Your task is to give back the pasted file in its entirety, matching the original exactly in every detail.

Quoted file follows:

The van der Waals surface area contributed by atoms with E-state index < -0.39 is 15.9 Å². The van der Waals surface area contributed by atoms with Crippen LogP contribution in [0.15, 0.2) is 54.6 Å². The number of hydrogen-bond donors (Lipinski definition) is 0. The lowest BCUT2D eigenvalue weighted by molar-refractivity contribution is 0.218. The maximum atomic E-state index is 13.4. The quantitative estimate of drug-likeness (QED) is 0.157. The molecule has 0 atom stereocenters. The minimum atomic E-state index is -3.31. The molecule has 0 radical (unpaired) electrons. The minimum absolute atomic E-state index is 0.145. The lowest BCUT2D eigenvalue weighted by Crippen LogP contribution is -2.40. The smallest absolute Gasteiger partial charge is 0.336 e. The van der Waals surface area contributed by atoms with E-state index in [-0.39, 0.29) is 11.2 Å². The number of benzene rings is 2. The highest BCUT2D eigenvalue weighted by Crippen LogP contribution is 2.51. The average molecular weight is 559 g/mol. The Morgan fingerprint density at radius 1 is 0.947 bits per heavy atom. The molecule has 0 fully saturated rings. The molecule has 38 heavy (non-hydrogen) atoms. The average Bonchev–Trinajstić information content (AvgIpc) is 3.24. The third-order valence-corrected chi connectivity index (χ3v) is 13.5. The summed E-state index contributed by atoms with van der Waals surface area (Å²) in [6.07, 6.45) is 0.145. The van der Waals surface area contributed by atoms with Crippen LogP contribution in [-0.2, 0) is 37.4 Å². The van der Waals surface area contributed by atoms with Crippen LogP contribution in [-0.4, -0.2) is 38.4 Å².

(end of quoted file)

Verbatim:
The van der Waals surface area contributed by atoms with E-state index < -0.39 is 15.9 Å². The van der Waals surface area contributed by atoms with Crippen LogP contribution in [0.15, 0.2) is 54.6 Å². The number of hydrogen-bond donors (Lipinski definition) is 0. The lowest BCUT2D eigenvalue weighted by molar-refractivity contribution is 0.218. The maximum atomic E-state index is 13.4. The quantitative estimate of drug-likeness (QED) is 0.157. The molecule has 0 atom stereocenters. The minimum atomic E-state index is -3.31. The molecule has 0 radical (unpaired) electrons. The minimum absolute atomic E-state index is 0.145. The lowest BCUT2D eigenvalue weighted by Crippen LogP contribution is -2.40. The smallest absolute Gasteiger partial charge is 0.336 e. The van der Waals surface area contributed by atoms with E-state index in [-0.39, 0.29) is 11.2 Å². The number of benzene rings is 2. The highest BCUT2D eigenvalue weighted by Crippen LogP contribution is 2.51. The average molecular weight is 559 g/mol. The Morgan fingerprint density at radius 1 is 0.947 bits per heavy atom. The molecule has 0 fully saturated rings. The molecule has 38 heavy (non-hydrogen) atoms. The average Bonchev–Trinajstić information content (AvgIpc) is 3.24. The third-order valence-corrected chi connectivity index (χ3v) is 13.5. The summed E-state index contributed by atoms with van der Waals surface area (Å²) in [6.07, 6.45) is 0.145. The van der Waals surface area contributed by atoms with Crippen LogP contribution in [-0.2, 0) is 37.4 Å². The van der Waals surface area contributed by atoms with Crippen LogP contribution in [-0.4, -0.2) is 38.4 Å².